We all — well, most of us — agree with you: The Patriots are an insufferable football machine that must be stopped. But here’s the thing: Can anyone stop them? Five weeks before the season kicks off, New England is favored to win every game it plays in 2017. Sixteen years since their first Super Bowl win and 10 since their 16–0 regular season, Tom Brady and Bill Belichick are still the class of the NFL. So, welcome to — ugh, yes — Patriots Week! Ahead of what could be the most dominant New England season yet, read along as we take a look at the good, the bad, and the Jets-y of modern football’s defining dynasty.
Let’s get this out of the way: No one outside New England is going to begrudge you a healthy dose of skepticism over the prospect of a 16-0 Patriots season. In the Super Bowl era, only two teams have ever run the table for the regular season, and there are a few obvious and enduring reasons why: Through the league’s salary cap, the draft order, and its scheduling rules, the NFL is designed to create parity. Those forces—together with the unpredictable nature of injuries and the uncontrollable variables related to weather and team chemistry and simple bad luck and bad bounces—mean that even the most supremely talented team needs everything to go right to win all 16 regular-season games.
Still, here we are again, talking about the Patriots’ potential to go undefeated. We have heard this prior to a few other seasons—after all, Bill Belichick and Tom Brady’s Pats proved it was possible when they went 16-0 back in 2007. With that duo intact, it’s sorta-kinda a remote possibility every year—but per Bleacher Report’s Mike Freeman, the buzz around this year’s team doing it again has never before reached “the decibel you hear now when you talk to team executives and assistant coaches around the league.” USA Today’s Nate Davis got the undefeated ball rolling further when he predicted a perfect record for New England in his annual season preview. That’s bold, “kinda,” Davis admits, but it’s actually not ridiculous. That’s because this Patriots squad might be the deepest, most balanced, and—yes, really—best one we’ve seen yet. As much as most of us would hate it, they really could go undefeated. Here’s why.
Last year with Brady under center the Pats went 14-1, including playoff wins over the Texans, Steelers, and Falcons, and, at least on paper, appear to have improved more than just about any other club. With smart moves in free agency and a flurry of trades involving most of their draft capital, last year’s Super Bowl winner padded its already-great roster with new game-ready contributors (running backs Mike Gillislee and Rex Burkhead, tight end Dwayne Allen, pass rusher Kony Ealy, and linebacker David Harris) and potential stars (receiver Brandin Cooks and cornerback Stephon Gilmore). New England is in win-now mode in Brady’s age-40 season—and it looks optimized to plow through all comers.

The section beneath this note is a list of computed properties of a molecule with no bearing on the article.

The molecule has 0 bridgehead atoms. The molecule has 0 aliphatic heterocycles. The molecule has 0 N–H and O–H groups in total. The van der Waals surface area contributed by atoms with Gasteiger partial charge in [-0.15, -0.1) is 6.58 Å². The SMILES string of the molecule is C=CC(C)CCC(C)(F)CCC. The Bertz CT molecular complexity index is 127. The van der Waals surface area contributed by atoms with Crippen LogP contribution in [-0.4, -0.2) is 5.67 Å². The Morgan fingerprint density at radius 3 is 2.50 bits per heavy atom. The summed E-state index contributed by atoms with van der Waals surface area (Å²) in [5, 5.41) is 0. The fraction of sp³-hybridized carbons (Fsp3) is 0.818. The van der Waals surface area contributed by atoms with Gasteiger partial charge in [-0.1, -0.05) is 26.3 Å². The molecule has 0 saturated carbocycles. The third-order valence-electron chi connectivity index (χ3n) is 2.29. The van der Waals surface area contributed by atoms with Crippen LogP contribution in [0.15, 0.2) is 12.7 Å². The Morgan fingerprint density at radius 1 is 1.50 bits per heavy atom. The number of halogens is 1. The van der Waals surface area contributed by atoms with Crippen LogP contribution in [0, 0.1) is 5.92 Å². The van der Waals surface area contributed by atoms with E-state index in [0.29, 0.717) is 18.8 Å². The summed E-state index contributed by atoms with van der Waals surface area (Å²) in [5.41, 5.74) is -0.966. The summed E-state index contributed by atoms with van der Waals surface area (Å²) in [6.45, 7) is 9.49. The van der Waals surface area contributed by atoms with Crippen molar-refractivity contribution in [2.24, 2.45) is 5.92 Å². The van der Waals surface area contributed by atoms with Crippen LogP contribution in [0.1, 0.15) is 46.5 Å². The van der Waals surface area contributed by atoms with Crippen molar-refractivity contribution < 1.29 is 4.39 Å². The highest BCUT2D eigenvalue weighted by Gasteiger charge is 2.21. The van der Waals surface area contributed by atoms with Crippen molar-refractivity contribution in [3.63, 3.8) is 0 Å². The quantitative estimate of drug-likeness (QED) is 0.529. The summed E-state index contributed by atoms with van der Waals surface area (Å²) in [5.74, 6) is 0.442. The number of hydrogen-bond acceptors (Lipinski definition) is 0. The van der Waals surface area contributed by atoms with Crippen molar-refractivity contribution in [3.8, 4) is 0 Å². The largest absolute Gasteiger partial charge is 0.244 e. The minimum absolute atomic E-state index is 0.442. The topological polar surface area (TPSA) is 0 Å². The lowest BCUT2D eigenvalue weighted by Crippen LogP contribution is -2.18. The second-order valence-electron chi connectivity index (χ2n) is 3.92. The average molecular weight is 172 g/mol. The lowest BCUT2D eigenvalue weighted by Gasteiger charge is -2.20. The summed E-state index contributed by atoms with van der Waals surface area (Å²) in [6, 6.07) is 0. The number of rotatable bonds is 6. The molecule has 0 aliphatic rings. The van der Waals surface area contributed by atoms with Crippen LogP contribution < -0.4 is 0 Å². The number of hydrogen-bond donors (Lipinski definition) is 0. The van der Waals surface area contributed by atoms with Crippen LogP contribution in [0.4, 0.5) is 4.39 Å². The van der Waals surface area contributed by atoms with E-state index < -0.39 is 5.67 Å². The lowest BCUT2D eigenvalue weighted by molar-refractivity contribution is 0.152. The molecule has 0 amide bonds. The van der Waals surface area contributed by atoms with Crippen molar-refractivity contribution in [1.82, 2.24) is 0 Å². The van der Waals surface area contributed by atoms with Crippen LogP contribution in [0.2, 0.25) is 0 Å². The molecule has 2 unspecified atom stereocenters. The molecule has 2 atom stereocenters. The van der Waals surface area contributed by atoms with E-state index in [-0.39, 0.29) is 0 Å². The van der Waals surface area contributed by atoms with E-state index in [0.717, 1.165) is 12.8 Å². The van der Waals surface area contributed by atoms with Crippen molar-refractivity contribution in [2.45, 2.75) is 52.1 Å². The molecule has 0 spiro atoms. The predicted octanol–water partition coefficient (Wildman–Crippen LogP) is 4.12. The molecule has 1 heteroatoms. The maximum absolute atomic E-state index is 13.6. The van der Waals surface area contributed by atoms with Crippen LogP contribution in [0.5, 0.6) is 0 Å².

Unsurprisingly, then, the Patriots head into this season favored in every game. Now, that may not mean a whole lot—the Packers, with the help of the league’s easiest strength of schedule (based on 2015 win-loss records), were favored to win every game on their slate at this time last year … then finished 10-6. New England’s Vegas odds are also helped by the fact that their schedule looks incredibly favorable: Per Football Outsiders projections, New England will face the easiest schedule in the NFL this year. According Warren Sharp’s 2017 NFL preview, the Patriots have the fifth-easiest slate, and it should get easier as the year goes on—New England plays six bottom-10 teams (based on an index of forecasted win totals) over the final eight weeks of the season. This, as Sharp notes, “seems highly unfair.”
A big reason for that schedule luck is the division the Patriots play in. The AFC East has produced just one other playoff team since 2011: last year’s Dolphins. That squad just lost its starting quarterback for the season to a knee injury, and while there’s always the chance that the newly signed Jay Cutler could end up being a better option for Miami than Ryan Tannehill could’ve been, it’s safe to say that major upheaval at the most important position in sports has the potential to spark major regression. Meanwhile, the Jets have jettisoned almost all of their good players over the past few months, and the ones still left keep getting hurt; the Bills, who haven’t made the playoffs in this century, are going through yet another coaching and front-office leadership change. The road to a 6-0 division record looks pretty smooth, with New England’s biggest challenge likely coming in Week 14 at Miami’s Hard Rock Stadium, where the Pats have lost three out of the last four times.